The Washington football team will have a new name on Wednesday
The Washington football team, which had used a name closer to a football club as a substitute to get away from a racial slur, is ready to reveal a new identity.
Nearly two years after dropping its longstanding name and logo, the team will reveal its replacements on Wednesday, completing the renaming of an organization that in recent years has been plagued by off-field scandals and dismal performance on the field.
The team said it would keep its traditional burgundy and gold colors. He also teased some potential nicknames, like the RedWolves, Admirals, Generals, Armada and Presidents, in social media announcements and statements from Jason Wright, the team’s president.
Wright, in statements posted on the team’s website, removed certain names from the contention because they conflicted with trademarks held by other teams, including two variations of the RedWolves name, which had been favored by some fans.
On Tuesday, Joe Theismann, the former quarterback who helped the team win one of its three Super Bowl titles, teased another contender. In an interview with CBS Sports Radio, Theismann said he thought Commanders was a name “that will hopefully be talked about moving forward.” Footage from the local NBC affiliate A helicopter camera showed a banner reading “Commanders” inside the team’s stadium on Tuesday evening.
Whatever the name, the process was unusual. Teams are sometimes renamed or rebranded as they move to different cities or are sold to new owners. The Rams kept their name and colors but changed their logo and uniforms when they moved from St. Louis to Los Angeles before the 2016 season. In Major League Baseball, the Marlins replaced Florida with Miami as their name when they moved to a stadium within the city limits. The current Cleveland Browns are a reactivated version of the team after Art Modell moved his version to Baltimore and it became the Ravens.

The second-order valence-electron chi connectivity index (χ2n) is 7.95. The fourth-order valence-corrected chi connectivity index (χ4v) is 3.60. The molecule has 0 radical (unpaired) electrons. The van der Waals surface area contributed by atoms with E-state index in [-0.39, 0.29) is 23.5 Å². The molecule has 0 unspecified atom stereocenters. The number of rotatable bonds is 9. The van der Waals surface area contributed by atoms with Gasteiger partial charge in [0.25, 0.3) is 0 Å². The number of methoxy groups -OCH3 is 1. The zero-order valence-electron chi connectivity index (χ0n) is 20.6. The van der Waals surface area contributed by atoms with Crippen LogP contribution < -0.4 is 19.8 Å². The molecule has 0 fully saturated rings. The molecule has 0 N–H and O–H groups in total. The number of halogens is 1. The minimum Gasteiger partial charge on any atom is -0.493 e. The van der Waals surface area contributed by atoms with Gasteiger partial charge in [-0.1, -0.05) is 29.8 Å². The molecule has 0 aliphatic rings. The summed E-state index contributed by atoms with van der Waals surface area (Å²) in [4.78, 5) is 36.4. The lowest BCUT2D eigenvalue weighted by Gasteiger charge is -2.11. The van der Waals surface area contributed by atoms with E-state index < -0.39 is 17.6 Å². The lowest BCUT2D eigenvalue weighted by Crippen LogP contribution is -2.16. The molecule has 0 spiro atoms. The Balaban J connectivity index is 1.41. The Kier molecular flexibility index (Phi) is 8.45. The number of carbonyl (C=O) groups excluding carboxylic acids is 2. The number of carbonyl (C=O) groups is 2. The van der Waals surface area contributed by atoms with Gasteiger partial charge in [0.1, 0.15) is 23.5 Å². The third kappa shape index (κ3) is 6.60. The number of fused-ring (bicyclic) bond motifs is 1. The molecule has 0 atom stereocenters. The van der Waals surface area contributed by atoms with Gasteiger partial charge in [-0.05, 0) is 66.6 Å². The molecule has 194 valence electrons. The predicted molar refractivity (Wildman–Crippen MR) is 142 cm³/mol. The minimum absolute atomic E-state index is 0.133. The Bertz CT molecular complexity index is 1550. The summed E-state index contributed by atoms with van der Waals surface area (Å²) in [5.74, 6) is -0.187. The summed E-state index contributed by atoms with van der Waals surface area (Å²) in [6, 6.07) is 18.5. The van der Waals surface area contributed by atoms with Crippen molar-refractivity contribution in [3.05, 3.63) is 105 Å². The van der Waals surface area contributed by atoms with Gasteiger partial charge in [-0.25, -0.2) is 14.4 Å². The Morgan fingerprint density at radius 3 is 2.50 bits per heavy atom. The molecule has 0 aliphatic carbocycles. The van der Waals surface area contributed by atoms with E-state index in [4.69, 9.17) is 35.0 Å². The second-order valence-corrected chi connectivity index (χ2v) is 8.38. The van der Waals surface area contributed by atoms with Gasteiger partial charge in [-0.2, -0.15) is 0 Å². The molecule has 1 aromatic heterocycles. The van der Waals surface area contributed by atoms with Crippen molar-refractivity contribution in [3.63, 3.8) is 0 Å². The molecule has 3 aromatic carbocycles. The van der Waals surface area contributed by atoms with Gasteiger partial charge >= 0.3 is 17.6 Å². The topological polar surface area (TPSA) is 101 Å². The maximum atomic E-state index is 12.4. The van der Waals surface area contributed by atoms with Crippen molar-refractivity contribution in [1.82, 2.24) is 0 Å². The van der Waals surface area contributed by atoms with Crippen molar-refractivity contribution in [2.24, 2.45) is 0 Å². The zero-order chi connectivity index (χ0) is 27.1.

The Washington football team, however, took on a new identity under duress. Team owner Daniel Snyder for years resisted calls from fans, sponsors and Native American groups to drop the previous franchise’s name, which had long been considered a racial slur of Native Americans. Snyder also fought off legal challenges seeking to strip the team of its trademarks.
But in July 2020, following the police killing of George Floyd and a subsequent national debate over the treatment of non-white people, Snyder relented and dropped the name “Redskins,” which had existed for 87 years. .
Unlike previous calls to change the name, Snyder also faced pressure from sponsors like Nike, Pepsi and FedEx, who threatened to remove his corporate name from the team’s stadium in Maryland if no action was taken. .
To save time, the team used a generic identifier as they began a search for a new name and logo.
Meanwhile, the Cleveland MLB team dropped its longtime name, which also included Native American imagery, and changed it to Guardians.
In some ways, the development of a new name and logo has been a welcome distraction for a club plagued by negative news. For most of 2020 and 2021, Snyder has been embroiled in a contentious bout with three longtime limited franchise partners. After several rounds of bashing and court battles, the league’s owners agreed to let Snyder buy out his former partners for $875 million and fully consolidate his ownership of the team.
At the same time, the league resumed an investigation into reports of widespread harassment of women who worked for the team, allegations that dated back nearly two decades. In July, NFL Commissioner Roger Goodell fined the franchise a record $10 million and ordered Snyder to stay away from team facilities for several months.
He was, however, allowed to continue the team’s search for a new name and logo, as well as a new stadium. Half of this work will soon be unveiled.
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